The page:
ril 3, 2018
I recently spoke with Sarah Ailey, Professor in the Department of Community, Systems and Mental Health Nursing at RUSH Medical Center (pictured center in photo), about an exciting collaboration with Still Point that began last year. Sarah helped to organize the PATH-PWD (Partnering to Transform Healthcare with People with Disabilities) Conference in March of 2017 after receiving funds from the Agency Healthcare Research and Quality and the Special Hope Foundation (now the Working for Inclusive and Transformative Healthcare [WITH] Foundation). The need for the conference stemmed from a growing awareness of inequities for people with disabilities in receiving appropriate healthcare services in the United States. Familiar with Still Point’s Imagination Workshop programming for adults with intellectual disabilities, Sarah approached the organization to participate in the conference by working with several community members to share, develop, and present their real-life experiences in the healthcare system. The participants were chosen to work as public advocates on behalf of the community, and the presentation of their personal stories was quite impactful.
After the conference, representatives including Sarah began to brainstorm about expanding their advocacy work by creating a video. Again, RUSH approached Still Point to collaborate. Sarah shared that the two main goals of the video project are: first, to create a sense of outrage over the treatment of people with disabilities at healthcare facilities; and second, to empower viewers with concrete actions that they can take to improve the situation in their own communities.
An example of an all-too-common form of mistreatment of people with disabilities is a person showing up at an E.R. with chest pain and not being taken seriously even when experiencing cardiac arrest. The perception of some healthcare providers is that a person with an intellectual disability “wouldn’t know” if or when they were experiencing such serious, life-threatening symptoms. Obviously, these perceptions are discriminatory and dangerous.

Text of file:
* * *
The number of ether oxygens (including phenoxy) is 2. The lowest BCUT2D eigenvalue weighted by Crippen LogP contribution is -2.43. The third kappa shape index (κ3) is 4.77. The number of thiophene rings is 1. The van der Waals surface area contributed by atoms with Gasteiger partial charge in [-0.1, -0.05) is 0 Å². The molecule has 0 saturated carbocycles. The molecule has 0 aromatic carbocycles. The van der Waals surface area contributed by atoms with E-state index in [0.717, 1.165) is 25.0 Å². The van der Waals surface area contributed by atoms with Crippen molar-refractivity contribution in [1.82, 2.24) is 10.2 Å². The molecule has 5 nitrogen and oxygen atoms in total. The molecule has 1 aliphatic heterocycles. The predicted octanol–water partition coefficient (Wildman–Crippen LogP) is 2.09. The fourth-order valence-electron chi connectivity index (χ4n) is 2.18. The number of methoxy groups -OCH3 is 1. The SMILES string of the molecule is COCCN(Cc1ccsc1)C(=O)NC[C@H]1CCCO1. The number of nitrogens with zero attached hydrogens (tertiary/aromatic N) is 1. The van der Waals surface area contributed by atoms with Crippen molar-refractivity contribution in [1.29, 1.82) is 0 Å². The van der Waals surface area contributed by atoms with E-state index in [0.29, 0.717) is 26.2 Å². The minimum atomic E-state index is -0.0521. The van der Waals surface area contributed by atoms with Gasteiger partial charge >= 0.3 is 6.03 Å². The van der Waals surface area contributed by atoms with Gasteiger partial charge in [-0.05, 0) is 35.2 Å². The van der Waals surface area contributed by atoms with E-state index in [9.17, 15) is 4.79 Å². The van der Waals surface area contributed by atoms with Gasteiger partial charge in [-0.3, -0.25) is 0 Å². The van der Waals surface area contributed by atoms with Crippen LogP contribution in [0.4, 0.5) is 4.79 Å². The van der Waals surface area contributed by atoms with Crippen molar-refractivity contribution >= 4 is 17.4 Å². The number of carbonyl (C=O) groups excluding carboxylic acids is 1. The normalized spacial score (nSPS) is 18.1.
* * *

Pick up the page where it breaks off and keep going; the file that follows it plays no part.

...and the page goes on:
In addition to changing the attitudes and practices of healthcare providers, public policy changes are being suggested and promoted through the video. One such example is the requiring of a portable, concise health history card that can be carried with a person so that their important medical information can be quickly read and noted by providers when the person shows up at a new facility as a patient. Right now, caretakers might show up with a huge binder recording all health services received by an individual, and which obviously cannot be ingested by the provider, especially in an emergency situation.
According to Sarah, there are a variety of ways in which the video will be used. One target audience includes people with disabilities, their families and advocates. Another will be hospital administrators, insurance companies, and other policy makers who have a great capacity to influence how people with disabilities are treated within the system. Conferences, board meetings and other gatherings will be targeted as venues for screening the video. RUSH is investigating how to distribute the video, including possibilities for online access.
Columbia film student Adam Villani has been doing an excellent job as videographer for the project, and interviews have been recorded both locally and at Georgetown University for this ambitious project. We at Still Point are grateful for Sarah’s dedication to the cause of advocating for the rights of patients with disabilities, and are tremendously proud to be a collaborator in this project.
Discrimination against people with disabilities in the U.S. healthcare system cannot be tolerated by a just society, and Sarah asserts that we can all play a role in advocating for change. Still Point will provide information on accessing this video as soon as it is available. (Photos were taken at a recent video shoot in Skokie, IL.)